Subj:	[1279]  Re: Picking locks on pay phones

When I was a pay phone coin collector in the early-sixtys in
Bakersfield CA there was a man/woman team that was hitting the Kern
Co. area pretty hard and they made my work pretty hectic.  The way
they would do it was they would both go into the phone booth and the
woman would hold a newspaper up like they were calling want ads.  The
man would pick the lock with very sophisoticated tools and then
"scrape" the bolt down to open the lock.  Pacific Telephone invented a
new C version lock that was "unpickable" but this guy was successful
in picking at least one C version that I remember.

I came into a bar one morning only to have missed him by less than 10
minutes.  When I opened up the door for the coin box there was no coin
box and there was no money laying in the bottom of the phone housing.
I asked the bartender who was the last person to use the phone and he
described the couple to me.  Sometimes he got ~$120....sometimes $.30.
We never caught him while I was there to 1964.

			Bill Landsborough
"Answer a fool according to his folly,
or he will be wise in his own eyes."  Proverbs 26:4

From mimsy!cvl!decuac!uccba!ncoast!smith@RUTGERS.EDU (Phil Smith)   2-Dec-1987 06:41:14
Subj:	[634]  Re: mister pay phone

>  It would seem more likely that this guy knocked
> over a coin collector and stole his key ring.

It would not do him a great deal of good to have stolen
keys from a coin collector. The coin box locks are all 
keyed differently. True you will eventually find duplicates
I would think, but not enough for the amount of phones he
has supposedly hit.

From Mike Linnig <>   4-Dec-1987 14:18:54
Subj:	[1928]  RE: Re:  Picking locks on pay phones

I worked as a teleco lineman one fall (an engineering co-op job).  
As part of that work we had to go around and extract the cash
boxes from the payphones.

They gave us a large ring of keys (not a master key).  Incidentally,
we never really touch the coins, they fall into a coin box that gets
replaced when we open up the phone.

As for the phones being alarmed, I really don't believe it.  Except
for high crime areas maybe.  On one occasion we had a phone that
would not open at all.  The key mechinism was jammed (it came from
a high school -- I wonder who jammed it?).  I got to try and
break into the phone -- fun fun.

We tried drilling out the lock.  We trashed a drill bit or two
doing it but we managed to get a nice hole through the lock cylinder.
Well, that was fun, but it got us no where.  It still wouldn't open.

We decided to take the phone off of the wall.  The mounting bracket
was designed so that you only had access to the mounting screws if
the phone was unlocked.  I really don't remember how we did it, but
we got it off of the wall (probably by brute force -- I had a BIG partner).

By the way, no alarms went off.  No police arrived on the scene.  Remember
this was in a high school -- If they alarmed phones in general, I wouldn't
expect them to have the high school phone disabled.

Anyway, we managed to get the damn thing open by lots of prying with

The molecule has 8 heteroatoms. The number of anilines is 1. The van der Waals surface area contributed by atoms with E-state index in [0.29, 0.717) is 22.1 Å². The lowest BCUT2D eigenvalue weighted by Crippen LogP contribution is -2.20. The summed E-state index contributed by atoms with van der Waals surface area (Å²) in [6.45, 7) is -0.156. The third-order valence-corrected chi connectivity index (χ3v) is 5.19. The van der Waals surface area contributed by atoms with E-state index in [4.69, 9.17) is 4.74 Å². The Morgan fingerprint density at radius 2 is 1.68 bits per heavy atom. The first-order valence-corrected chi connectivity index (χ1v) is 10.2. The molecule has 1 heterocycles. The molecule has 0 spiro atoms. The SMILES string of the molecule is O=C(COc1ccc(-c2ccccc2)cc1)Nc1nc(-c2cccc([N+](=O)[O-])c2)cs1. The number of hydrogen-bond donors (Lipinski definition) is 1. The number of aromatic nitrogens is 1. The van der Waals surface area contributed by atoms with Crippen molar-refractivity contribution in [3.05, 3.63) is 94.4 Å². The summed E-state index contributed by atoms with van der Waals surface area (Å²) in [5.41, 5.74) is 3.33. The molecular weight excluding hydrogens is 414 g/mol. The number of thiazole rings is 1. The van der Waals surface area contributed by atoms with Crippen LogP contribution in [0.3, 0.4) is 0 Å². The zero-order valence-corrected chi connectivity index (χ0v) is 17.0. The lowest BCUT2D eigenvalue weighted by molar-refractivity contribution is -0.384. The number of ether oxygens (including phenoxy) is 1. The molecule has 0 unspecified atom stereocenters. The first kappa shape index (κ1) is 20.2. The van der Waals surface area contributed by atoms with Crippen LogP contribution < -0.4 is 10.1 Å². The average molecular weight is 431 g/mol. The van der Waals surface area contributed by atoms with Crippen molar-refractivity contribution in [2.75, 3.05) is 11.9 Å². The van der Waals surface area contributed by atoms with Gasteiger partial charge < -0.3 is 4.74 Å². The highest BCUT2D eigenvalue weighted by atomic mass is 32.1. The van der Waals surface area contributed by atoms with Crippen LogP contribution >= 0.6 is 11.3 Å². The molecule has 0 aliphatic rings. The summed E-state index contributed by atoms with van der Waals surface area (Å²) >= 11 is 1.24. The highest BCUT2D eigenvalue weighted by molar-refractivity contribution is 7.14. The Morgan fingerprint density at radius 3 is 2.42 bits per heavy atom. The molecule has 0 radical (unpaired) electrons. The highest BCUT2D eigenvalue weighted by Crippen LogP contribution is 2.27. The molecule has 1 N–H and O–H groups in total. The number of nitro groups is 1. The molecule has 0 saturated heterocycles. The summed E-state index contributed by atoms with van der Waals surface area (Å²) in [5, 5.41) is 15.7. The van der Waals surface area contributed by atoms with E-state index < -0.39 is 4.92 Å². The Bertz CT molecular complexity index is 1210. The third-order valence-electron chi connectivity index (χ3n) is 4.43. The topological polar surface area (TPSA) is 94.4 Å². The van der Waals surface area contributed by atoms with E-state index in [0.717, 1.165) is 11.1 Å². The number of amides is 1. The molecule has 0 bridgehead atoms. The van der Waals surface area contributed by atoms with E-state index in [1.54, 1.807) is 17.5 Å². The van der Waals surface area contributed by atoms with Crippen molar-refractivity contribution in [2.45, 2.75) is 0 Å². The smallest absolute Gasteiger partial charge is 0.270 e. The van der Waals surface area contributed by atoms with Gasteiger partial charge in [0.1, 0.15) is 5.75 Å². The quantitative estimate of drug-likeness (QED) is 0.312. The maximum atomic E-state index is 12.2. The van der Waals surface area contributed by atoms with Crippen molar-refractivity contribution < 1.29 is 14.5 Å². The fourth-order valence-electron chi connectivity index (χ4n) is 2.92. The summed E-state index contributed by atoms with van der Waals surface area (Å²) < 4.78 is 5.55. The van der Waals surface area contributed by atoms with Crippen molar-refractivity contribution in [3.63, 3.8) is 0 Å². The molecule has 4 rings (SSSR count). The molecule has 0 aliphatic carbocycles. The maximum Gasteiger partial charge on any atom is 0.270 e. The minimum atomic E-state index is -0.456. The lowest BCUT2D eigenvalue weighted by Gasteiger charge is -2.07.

large screwdrivers (used as crowbars) and some hammering.  The phone
was totally worthless -- but we got the money back to the telco
(the phone had to be replaced anyway, can't leave them until they
fill up with coins).

This was a small telco in southern indiana, Bell systems and
GTE may do things differently.


ps.  Don't do this with your phones, someone MAY get annoyed (grin)

From uunet!kitty!larry@RUTGERS.EDU (Larry Lippman)   5-Dec-1987 09:37:44
Subj:	[3628]  Submission for (Coin telephone security)

>  He told me that they were alarmed, and that if you open
> one even with a key at the wrong time, telco will phone the police.

	If this is true, it only applies to newer electronic coin telephones,
and NOT the traditional single-slot coin telephones such as the WECO free
standing types (1A, 1C series) or the WECO "panel-mounting" types (2A, 2C
	The only thing close to an "alarm" is that some coin telephones had
a coin "bank" [the proper term] with an electrical contact on the top.  When 
the bank gets full of coins, a ground is effectively placed on this contact.
This ground is placed in series with a resistor which places a high resistance
ground to one side of the telephone line.  This condition can be periodically
scanned by automatic equipment in the central office to ascertain if a coin
telephone bank is full.  Actually, I have only seen this done on some early
multi-slot coin telephones during the 1960's, and I don't believe this feature
was even provided on single-slot coin telephones.
	Coin telephone repairpersons usually have no keys for access to the
coin bank portion of a coin telephone.  There is actually no need for them
to have access, since all repairs can be made with the upper housing opened.
Opening the upper housing gives no access to the coin bank; you would need
something like string and chewing gum :-) to extract any coins from the bank.
Restricting coin bank keys to coin collection (and not repair) personnel
gives telephone companies a better sense of security.
	Coin banks have a sliding cover with an interesting lever mechanism;